Funeral Homes in SUMTER

online funeral home guide
funeral home, cemeteries
 

send sympathy flowers and gifts

        #  Funeral Flowers
        #  Sympathy Flowers
        Archives  Death Certificates
        #  Obituary Search

Funeral Home Search
 
  Funeral Home Name:

  State:
-- OR --
   Zip:
  All Listings Within:
  
   


Funeral Guide

 


 

 

 

 

 

Sumter, SC  Funeral Homes

The following funeral service provider list is in Sumter, South Carolina. Please select a funeral home listing below to view more details about local services provided.
 
Show your respect and express condolences by sending beautiful flowers to celebrate a life well lived. Ordering flowers is quick and easy. Click on the link on the right of a listing and choose an appropriate flower arrangement.

Send Sympathy Flowers to any Funeral Home in Sumter, South Carolina

Community Funeral Home
353 Manning Avenue
Sumter , SC 29150
(803) 773-3962
Send Funeral Flowers to Community Funeral Home
Send Flowers to Community Funeral Home

Greater St Paul CH Memorial Park
Congruity & Ellery R
Sumter , SC
(803) 495-8001
Send Funeral Flowers to Greater St Paul CH Memorial Park
Send Flowers to Greater St Paul CH Memorial Park

Hillside Memorial Park
802 North Guignard Dr
Sumter , SC 29150
(803) 775-5711
Send Funeral Flowers to Hillside Memorial Park
Send Flowers to Hillside Memorial Park

Palmer Memorial Chapel
304 South Main Street
Sumter , SC 29150
(803) 773-3381
Send Funeral Flowers to Palmer Memorial Chapel
Send Flowers to Palmer Memorial Chapel

Sumter Cemetery Association
700 West Oakland Avenue
Sumter , SC 29150
(803) 773-3790
Send Funeral Flowers to Sumter Cemetery Association
Send Flowers to Sumter Cemetery Association

Sumter Funeral Service
623 Manning Avenue
Sumter , SC 29150
(803) 778-1149
Send Funeral Flowers to Sumter Funeral Service
Send Flowers to Sumter Funeral Service

Williams Funeral Home
821 North Main Street
Sumter , SC 29150
(803) 773-2522
Send Funeral Flowers to Williams Funeral Home
Send Flowers to Williams Funeral Home

Send Sympathy Flowers to any Funeral Home in Sumter, South Carolina


Local Obituaries and Funeral Notice News


Albany feels the pain of war - Albany Times Union

Thu, Dec 15, 2011
Their lonely deaths question the rhetoric of heroic sacrifice. Sgt. William C. Cady, 20, left his Lark Street home and joined the 3rd New York Infantry right after the firing on Fort Sumter. He was killed at the battle of Big Bethel, Virginia, on June 20, 1861. On the day he died, he wrote his mother a letter assuring her that he would do nothing to disappoint her while in the service: "I have too much pride and self-respect to show myself again in Albany with anything at all derogatory to my character or reputation." Addison J. Fellows, 22, died of typhoid at the Union army camp at Hall's Hill, Virginia, on Dec. 30, 1861. He served with the 44th New York Infantry. Henry Gardner 26, served in Company A of the Albany Republican Artillery, a militia organization with a distinguished history that entered the war as the 25th New York Militia. He died in Washington on May 25, 1861. Thomas Goldwaitt, 33, died of typhoid fever at Fort McHenry in Baltimore on Sept. 15, 1861. He served in the 3rd New York Infantry. Before the war, he had been an Albany firefighter and had once saved a disabled woman from a burning building. William A. Jackson, 30, served as colonel of the 18th New York Infantry, but his rank could not save him from the effects of typhus. An 1851 Union College graduate, he was a prominent Albany attorney with solid political connections. An Albany newspaper remembered him as a man "cut down in the prime of life, a young man of no ordinary promise." He died in Washington on Nov. 11, 1861. Charles B. Pierson, 25, was a lieutenant in the 22nd New York Infantry. He died of wounds received at Bull Run. James Rice served in the 18th New York Infantry and was killed on Nov. 6, 1861. He was only 16 and was shot while on guard duty near Munson's Hill, Virginia. His last words were, "Father, I have done my whole duty to my country." John Waterson, 32, was an orderly sergeant in Company A of the 18th Regiment. He perished from disease on July 24, 1861. William Wooley, 34, was a captain in the 25th New York Militia. He died in Washington on July 13, 1861. He had joined the army in poor health, ignored the advice of his friends and was committed to restoring the Union. Still, of all the deaths reported in the Albany newspapers in 1861, perhaps the most moving was that o...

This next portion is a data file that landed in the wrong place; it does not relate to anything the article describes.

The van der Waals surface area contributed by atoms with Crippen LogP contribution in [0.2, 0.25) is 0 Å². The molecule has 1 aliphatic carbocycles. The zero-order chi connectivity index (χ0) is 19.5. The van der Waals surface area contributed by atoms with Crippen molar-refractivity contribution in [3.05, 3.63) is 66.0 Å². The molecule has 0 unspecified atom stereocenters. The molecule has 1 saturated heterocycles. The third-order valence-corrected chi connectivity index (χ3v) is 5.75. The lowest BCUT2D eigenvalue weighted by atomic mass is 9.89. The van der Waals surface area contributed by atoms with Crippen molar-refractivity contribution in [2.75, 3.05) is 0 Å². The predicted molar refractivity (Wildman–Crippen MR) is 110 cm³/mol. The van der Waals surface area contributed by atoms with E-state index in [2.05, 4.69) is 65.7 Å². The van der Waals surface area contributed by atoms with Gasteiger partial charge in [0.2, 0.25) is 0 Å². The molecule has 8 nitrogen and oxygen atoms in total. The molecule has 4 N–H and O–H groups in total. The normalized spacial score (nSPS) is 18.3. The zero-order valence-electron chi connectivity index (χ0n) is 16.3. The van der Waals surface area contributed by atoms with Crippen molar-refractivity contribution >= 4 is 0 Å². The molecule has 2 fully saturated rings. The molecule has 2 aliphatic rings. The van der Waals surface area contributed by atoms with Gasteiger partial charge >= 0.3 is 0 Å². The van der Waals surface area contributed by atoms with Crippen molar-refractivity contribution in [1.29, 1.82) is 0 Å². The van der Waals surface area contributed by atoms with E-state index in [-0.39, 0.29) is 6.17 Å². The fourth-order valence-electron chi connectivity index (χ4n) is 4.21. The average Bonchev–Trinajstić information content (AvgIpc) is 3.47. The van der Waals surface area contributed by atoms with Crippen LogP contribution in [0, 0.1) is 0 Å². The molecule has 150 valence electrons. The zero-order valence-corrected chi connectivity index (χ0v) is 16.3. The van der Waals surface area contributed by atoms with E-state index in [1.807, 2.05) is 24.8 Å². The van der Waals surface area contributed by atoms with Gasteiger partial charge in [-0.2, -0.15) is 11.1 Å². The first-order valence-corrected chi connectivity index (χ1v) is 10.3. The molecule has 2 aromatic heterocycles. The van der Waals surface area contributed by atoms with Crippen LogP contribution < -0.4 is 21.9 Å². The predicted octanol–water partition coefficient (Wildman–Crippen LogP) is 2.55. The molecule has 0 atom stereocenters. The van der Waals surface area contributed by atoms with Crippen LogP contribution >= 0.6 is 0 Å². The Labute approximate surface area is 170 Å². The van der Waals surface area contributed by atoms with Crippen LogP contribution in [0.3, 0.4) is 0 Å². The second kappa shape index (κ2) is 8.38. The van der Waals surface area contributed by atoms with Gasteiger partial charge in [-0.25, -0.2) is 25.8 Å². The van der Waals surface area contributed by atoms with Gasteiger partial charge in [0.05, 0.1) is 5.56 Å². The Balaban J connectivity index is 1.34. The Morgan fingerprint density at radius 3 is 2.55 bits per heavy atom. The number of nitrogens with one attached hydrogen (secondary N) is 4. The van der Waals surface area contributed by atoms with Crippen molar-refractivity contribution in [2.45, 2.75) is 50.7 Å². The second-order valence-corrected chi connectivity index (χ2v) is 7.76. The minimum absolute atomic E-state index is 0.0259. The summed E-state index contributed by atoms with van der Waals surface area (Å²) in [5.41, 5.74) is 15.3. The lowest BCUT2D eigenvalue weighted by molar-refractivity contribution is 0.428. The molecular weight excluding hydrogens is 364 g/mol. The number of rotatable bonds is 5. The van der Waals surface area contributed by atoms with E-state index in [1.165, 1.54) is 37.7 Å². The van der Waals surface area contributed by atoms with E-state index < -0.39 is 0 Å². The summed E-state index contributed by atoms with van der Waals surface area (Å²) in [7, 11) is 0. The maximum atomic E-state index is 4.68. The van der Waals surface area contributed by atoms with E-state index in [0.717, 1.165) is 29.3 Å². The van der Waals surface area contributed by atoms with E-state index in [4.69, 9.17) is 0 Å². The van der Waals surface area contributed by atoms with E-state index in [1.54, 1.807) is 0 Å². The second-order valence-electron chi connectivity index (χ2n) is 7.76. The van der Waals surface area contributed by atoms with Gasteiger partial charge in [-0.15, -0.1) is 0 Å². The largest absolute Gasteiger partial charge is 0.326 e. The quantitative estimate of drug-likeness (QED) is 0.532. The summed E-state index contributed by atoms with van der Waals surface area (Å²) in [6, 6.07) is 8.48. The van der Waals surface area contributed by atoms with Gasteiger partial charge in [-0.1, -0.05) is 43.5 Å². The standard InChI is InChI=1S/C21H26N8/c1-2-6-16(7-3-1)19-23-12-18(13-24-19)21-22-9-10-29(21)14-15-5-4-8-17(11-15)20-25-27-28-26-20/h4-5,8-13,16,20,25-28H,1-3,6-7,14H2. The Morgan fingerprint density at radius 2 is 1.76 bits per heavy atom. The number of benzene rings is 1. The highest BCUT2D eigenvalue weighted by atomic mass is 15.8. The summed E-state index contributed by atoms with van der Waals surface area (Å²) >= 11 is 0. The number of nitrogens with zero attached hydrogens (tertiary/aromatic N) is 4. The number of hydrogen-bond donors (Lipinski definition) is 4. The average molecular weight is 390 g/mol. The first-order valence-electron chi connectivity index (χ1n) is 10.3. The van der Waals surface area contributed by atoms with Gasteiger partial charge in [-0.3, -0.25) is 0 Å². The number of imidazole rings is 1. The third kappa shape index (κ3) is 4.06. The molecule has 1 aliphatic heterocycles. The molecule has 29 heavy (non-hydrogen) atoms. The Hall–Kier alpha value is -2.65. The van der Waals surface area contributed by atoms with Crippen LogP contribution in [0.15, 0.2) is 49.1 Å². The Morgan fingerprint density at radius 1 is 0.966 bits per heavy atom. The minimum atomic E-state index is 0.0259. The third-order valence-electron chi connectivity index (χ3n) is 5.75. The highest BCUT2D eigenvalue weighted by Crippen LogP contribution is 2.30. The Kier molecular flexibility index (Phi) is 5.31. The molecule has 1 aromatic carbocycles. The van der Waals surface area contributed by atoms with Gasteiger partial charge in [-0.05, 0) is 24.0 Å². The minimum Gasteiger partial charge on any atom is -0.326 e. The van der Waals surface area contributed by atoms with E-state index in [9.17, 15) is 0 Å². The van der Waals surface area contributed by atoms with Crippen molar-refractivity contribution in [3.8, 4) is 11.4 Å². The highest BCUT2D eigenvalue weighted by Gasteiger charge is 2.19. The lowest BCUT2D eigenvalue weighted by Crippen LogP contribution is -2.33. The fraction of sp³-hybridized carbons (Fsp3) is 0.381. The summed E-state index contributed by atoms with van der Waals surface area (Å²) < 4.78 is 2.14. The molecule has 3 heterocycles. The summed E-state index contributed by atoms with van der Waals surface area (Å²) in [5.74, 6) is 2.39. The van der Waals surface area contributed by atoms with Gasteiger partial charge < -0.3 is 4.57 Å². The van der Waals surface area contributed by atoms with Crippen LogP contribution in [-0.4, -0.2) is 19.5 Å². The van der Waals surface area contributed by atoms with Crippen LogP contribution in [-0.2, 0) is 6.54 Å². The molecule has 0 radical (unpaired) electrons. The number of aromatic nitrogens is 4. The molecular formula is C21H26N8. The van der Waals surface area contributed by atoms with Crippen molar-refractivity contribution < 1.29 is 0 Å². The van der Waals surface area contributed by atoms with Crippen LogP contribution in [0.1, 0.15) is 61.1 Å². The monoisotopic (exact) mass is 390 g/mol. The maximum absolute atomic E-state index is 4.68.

Albany feels the pain of war - Albany Times Union

Thu, Dec 15, 2011
Their lonely deaths question the rhetoric of heroic sacrifice. Sgt. William C. Cady, 20, left his Lark Street home and joined the 3rd New York Infantry right after the firing on Fort Sumter. He was killed at the battle of Big Bethel, Virginia, on June 20, 1861. On the day he died, he wrote his mother a letter assuring her that he would do nothing to disappoint her while in the service: "I have too much pride and self-respect to show myself again in Albany with anything at all derogatory to my character or reputation." Addison J. Fellows, 22, died of typhoid at the Union army camp at Hall's Hill, Virginia, on Dec. 30, 1861. He served with the 44th New York Infantry. Henry Gardner 26, served in Company A of the Albany Republican Artillery, a militia organization with a distinguished history that entered the war as the 25th New York Militia. He died in Washington on May 25, 1861. Thomas Goldwaitt, 33, died of typhoid fever at Fort McHenry in Baltimore on Sept. 15, 1861. He served in the 3rd New York Infantry. Before the war, he had been an Albany firefighter and had once saved a disabled woman from a burning building. William A. Jackson, 30, served as colonel of the 18th New York Infantry, but his rank could not save him from the effects of typhus. An 1851 Union College graduate, he was a prominent Albany attorney with solid political connections. An Albany newspaper remembered him as a man "cut down in the prime of life, a young man of no ordinary promise." He died in Washington on Nov. 11, 1861. Charles B. Pierson, 25, was a lieutenant in the 22nd New York Infantry. He died of wounds received at Bull Run. James Rice served in the 18th New York Infantry and was killed on Nov. 6, 1861. He was only 16 and was shot while on guard duty near Munson's Hill, Virginia. His last words were, "Father, I have done my whole duty to my country." John Waterson, 32, was an orderly sergeant in Company A of the 18th Regiment. He perished from disease on July 24, 1861. William Wooley, 34, was a captain in the 25th New York Militia. He died in Washington on July 13, 1861. He had joined the army in poor health, ignored the advice of his friends and was committed to restoring the Union. Still, of all the deaths reported in the Albany newspapers in 1861, perhaps the most moving was that o...

William R. “Red” Martin of Ripley - Jackson County Newspapers